complaint must do more than allege the plaintiff's
entitlement to relief. Id.; see also Phillips v.
Cnty. of Allegheny, 515 F.3d 224, 234 (3d Cir. 2008)
(stating that the “Supreme Court's Twombly
formulation of the pleading standard can be summed up thus:
‘stating . . . a claim requires a complaint with enough
factual matter (taken as true) to suggest' the required
element. This ‘does not impose a probability
requirement at the pleading stage,' but instead
‘simply calls for enough facts to raise a reasonable
expectation that discovery will reveal evidence of' the
need not credit either “bald assertions” or
“legal conclusions” in a complaint when deciding
a motion to dismiss. In re Burlington Coat Factory Sec.
Litig., 114 F.3d 1410, 1429-30 (3d Cir. 1997). The
defendant bears the burden of showing that no claim has been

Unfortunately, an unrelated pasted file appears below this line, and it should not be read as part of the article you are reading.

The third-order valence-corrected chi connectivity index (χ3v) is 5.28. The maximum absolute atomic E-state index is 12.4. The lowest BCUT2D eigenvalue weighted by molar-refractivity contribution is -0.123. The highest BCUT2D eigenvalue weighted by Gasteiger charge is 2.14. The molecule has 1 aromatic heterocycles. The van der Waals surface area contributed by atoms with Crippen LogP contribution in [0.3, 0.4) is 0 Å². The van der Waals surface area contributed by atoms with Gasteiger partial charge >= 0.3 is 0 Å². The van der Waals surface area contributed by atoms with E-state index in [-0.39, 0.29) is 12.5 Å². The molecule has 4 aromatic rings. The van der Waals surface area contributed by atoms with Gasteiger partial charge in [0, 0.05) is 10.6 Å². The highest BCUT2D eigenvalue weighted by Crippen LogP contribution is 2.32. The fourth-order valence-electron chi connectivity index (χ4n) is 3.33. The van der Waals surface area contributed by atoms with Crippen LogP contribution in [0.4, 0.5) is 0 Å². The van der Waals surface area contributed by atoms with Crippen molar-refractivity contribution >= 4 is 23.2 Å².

presented. Hedges v. U.S., 404 F.3d 744, 750 (3d
Cir. 2005) (citing Kehr Packages, Inc. v. Fidelcor,
Inc., 926 F.2d 1406, 1409 (3d Cir. 1991)).
in reviewing a Rule 12(b)(6) motion must only consider the
facts alleged in the pleadings, the documents attached
thereto as exhibits, and matters of judicial notice. S.
Cross Overseas Agencies, Inc. v. Kwong Shipping Grp.
Ltd., 181 F.3d 410, 426 (3d Cir. 1999). A court may
consider, however, “an undisputedly authentic document
that a defendant attaches as an exhibit to a motion to
dismiss if the plaintiff's claims are based on the
document.” Pension Benefit Guar. Corp. v. White
Consol. Indus., Inc., 998 F.2d 1192, 1196 (3d Cir.
1993). If any other matters outside the pleadings are
presented to the court, and the court does not exclude those
matters, a Rule 12(b)(6) motion will be treated as a summary
judgment motion pursuant to Rule 56. Fed.R.Civ.P. 12(b)(6).
purpose of the FDCPA is “to eliminate abusive,
deceptive and unfair debt collection practices by debt
collectors, to ensure that those debt collectors who refrain